THE West Australian Government's review of the Residential Design Codes (R-Codes) is currently underway, aiming to ensure they remain relevant for the changing nature of housing.
R-Codes, prepared by the Western Australian Planning Commission (WAPC), control all forms of residential development, from single houses to multi-unit developments, and are incorporated, by reference, in local planning schemes across WA.
Planning Minister John Day said the codes were important to set the qualitative standards for acceptable housing development. He announced the two-year review of R-Codes in September last year.
"As the population grows and our expectations of housing change, the building industry is being encouraged to find new and better ways to provide a variety of housing options," Mr Day said.
"The R-Codes need to be relevant and the review will ensure they are updated to suit living choices and changing circumstances with respect to household size, type and composition."
Mr Day said all stakeholders involved in residential design and development in WA are invited to provide feedback on the following issues:
- Changes to specific provisions, in particular those relating to overshadowing, privacy, ancillary accommodation and minimum parking requirements;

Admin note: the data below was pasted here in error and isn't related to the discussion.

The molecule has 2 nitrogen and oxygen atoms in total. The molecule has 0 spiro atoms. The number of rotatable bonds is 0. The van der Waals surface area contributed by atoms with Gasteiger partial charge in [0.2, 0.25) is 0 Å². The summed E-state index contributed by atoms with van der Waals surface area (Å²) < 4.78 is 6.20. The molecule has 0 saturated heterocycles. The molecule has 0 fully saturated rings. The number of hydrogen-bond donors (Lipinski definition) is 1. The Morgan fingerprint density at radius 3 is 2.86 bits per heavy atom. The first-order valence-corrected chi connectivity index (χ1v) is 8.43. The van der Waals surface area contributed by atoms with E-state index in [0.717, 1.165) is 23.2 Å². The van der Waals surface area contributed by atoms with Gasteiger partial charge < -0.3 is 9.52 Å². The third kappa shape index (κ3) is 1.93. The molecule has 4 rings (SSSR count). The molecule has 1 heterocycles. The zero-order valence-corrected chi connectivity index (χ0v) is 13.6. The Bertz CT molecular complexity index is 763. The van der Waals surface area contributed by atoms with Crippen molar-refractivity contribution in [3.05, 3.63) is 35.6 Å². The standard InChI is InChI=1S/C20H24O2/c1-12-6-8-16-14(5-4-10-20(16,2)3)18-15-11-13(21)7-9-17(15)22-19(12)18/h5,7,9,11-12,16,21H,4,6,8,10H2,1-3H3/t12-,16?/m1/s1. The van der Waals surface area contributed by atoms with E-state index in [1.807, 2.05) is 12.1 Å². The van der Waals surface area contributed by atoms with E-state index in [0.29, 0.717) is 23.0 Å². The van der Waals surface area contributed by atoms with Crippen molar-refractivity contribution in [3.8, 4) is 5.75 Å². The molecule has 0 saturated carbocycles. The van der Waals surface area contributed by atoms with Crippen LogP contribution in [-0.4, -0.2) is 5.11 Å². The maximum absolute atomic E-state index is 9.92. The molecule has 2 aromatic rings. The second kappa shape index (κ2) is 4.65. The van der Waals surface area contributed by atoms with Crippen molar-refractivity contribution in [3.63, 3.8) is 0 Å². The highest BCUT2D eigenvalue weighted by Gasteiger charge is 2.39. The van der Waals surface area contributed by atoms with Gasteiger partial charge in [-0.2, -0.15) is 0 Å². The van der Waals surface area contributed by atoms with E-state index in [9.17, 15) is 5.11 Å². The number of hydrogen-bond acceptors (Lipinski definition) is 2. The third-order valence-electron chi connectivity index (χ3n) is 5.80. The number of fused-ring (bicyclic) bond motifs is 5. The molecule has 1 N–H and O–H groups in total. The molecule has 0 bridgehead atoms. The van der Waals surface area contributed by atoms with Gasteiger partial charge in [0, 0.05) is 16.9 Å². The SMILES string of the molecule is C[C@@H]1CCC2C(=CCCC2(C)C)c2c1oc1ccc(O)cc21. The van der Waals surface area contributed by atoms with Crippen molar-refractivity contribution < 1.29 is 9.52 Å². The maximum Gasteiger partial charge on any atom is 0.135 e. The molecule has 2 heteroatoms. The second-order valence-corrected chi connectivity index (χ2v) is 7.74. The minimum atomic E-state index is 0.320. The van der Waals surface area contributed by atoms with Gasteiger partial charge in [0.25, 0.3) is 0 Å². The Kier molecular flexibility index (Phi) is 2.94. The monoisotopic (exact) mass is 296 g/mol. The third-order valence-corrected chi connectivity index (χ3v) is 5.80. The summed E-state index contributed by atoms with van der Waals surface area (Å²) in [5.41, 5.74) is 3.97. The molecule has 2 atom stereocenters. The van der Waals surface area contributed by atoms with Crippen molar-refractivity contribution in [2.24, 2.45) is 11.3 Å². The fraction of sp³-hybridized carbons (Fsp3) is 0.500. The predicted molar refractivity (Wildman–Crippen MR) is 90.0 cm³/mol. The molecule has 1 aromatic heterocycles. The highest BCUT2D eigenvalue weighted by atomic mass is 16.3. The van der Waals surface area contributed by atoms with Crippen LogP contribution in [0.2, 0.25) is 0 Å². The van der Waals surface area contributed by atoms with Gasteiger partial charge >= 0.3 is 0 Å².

- Terminology changes and additional clarification of how to use the provisions;
- New codes approval flowchart and processes;
- Renaming detailed area plans as area specific plans and inclusion of these into the codes policy framework, to clarify the relationship of the codes to the subdivision process;
- The use, format and accessibility of local planning policies; and
- Proposed changes to the minimum site areas in R20 to R40 codings.
Mr Day said the consultation paper also outlined a suggestion to remove subdivision control from the R-Codes and instead include the controls in a separate WAPC policy.
The Minister said comment on this specific proposal was sought, and changes could be made at a later stage of the review if the idea was supported.